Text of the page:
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molly: thank you for that. reporting there from brussels. we are coming up on 15 minutes past the hour. let's get a check of our headlines. egypt's former president mohamed morsi, is sentenced to death. an egyptian court confirms capital punishment for the former leader for his role in a 2011 mass jailbreak. al qaeda's nubber two figure is killed in a u.s. airstrike. nasser al-wuhayshi's death is the latest. and far right eu parties come together from a unified political group, this in the european parliament. france's marine le pen is in the front of the pack. let's get a checkup today's business news. we cross to "france 24's" stephen carroll, at the paris air show. aviation giants have been gathering there and will do so for the rest of the week at the french capital. of course, this is where we see
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the big giant, airbus and boeing, battling it out for the most number of orders. currently, who is on top? stephen: it is the hottest rivalry in aviation, the between airbus and boeing. airbus has come out on top at the end of the first day monday. but boeing is coming through with the launch of several 737's per we are going to see both major aircraft manufacturers adding new orders as the week goes on. they tend to end pretty neck and neck as the week goes on. it is not just aircraft manufacturers that are here, it is airlines as well. in the past few hours, we've had the sky trax airline awards take place. turkish airlines won four major awards ink including best
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airline. thank you for being with us on "france 24." congratulations on your win. what is your secret? >> in the last five years, we make sure that we are working hard enough. work for them, and they will love you. stephen: you say passenger growth at the same time, passenger numbers up nearly 9% again. where are you seeing future growth coming from? >> we are a traditional european airline. passengers were our boss, you know? from their, we expand really heavily in africa, central asia. we grow in the number of passengers six times and in arabia about seven times.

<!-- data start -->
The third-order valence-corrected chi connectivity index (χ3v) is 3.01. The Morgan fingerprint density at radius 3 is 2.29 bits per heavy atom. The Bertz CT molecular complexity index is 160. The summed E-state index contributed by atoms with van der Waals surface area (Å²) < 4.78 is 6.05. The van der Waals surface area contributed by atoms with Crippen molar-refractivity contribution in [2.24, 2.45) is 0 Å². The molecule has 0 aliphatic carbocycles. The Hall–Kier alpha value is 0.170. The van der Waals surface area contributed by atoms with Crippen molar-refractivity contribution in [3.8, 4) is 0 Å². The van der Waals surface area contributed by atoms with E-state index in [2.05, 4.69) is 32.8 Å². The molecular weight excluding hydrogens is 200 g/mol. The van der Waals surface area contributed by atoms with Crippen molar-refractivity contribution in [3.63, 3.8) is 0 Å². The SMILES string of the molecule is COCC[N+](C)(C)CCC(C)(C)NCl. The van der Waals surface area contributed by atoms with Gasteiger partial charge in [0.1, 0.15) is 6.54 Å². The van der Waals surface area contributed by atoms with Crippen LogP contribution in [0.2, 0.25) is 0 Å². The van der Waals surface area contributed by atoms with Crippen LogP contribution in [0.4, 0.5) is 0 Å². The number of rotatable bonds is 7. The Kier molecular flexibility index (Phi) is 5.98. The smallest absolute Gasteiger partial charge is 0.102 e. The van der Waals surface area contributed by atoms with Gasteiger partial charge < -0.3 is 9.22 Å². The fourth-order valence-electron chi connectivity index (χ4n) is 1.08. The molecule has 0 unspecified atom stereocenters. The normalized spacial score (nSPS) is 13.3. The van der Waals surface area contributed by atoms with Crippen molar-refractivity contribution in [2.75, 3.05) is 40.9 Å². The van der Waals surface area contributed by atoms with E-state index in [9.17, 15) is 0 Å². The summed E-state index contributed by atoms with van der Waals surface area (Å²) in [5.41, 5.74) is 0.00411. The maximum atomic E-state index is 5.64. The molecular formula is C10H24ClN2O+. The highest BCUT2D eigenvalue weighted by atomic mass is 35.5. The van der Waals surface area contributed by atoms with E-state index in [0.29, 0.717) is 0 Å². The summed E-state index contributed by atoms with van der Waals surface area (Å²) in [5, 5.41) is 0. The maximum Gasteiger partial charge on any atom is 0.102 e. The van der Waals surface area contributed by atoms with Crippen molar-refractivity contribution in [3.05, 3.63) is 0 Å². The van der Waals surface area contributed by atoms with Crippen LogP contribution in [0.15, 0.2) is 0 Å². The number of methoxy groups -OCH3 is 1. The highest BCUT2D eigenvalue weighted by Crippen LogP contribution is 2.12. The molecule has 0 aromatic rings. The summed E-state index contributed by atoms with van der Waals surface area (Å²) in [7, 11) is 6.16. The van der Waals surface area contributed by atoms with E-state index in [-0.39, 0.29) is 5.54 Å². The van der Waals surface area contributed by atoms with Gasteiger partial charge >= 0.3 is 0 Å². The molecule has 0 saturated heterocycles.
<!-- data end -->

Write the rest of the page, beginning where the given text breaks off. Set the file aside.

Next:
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we target by -- stephen: in terms of regions any particular area in the world? people often talk about asia being a real market. >> africa is not anymore the africa in the past. so many, 99%, were poor. it is coming out. we tripled there. 1.2 billion africans. stephen: you mentioned the idea that when you privatized, subsidies were avery big issue
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in the air show, there was a big spot between qatar airlines in the u.s.. >> i became -- we were running seven programs, and employees said there is no state anymore. there are other issues, but the issue is in a state company, the mindset does not work. so they should be subject to the same thing, same regulation. but the skies should open, you know? the turkish export from turkey from africa, is one person export, 20%. increase about 20 times. subsidies, poison is killed.
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subsidized airlines killed other airlines. expect to stay with a passenger not the government. stephen: thank you so much. just time for a quick look at the market for you before we leave you. all of the main european markets trading down again today, over continued fears over the greek debt talks. we will be watching that story debut here on "france 24," but for now it is back to you in the studio. molly: stephen carroll reporting from paris. it is time now for our press review. molly: it is time to take a look at the day's press review. i'm joined by florence philomena. florence: a lot of people are saying that the final curtain in the greek debt drama could be about to drop. the finance minister, yanez
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verify this, -- lots of papers are focusing on it today. he rules out from the eurozone in this interview, saying that is not a sensible solution to the debt crisis. he says the only way forward is a debt restructuring. you can see he is putting a lot of pressure on the chancellor, the german chancellor, angela merkel. that quote says miss merkel must lead the way. lots of papers are focusing on angela merkel being in the spotlight today, particularly the front page of the wall street journal. they also say she is being tested as the greek crisis comes to a head. pull out those car cartoons -- pull out cartoons, in "the new york times," you can see angela merkel saying we do not have a plan b for greece, but we do have perhaps a plan d, default. another cartoon, a greek paper.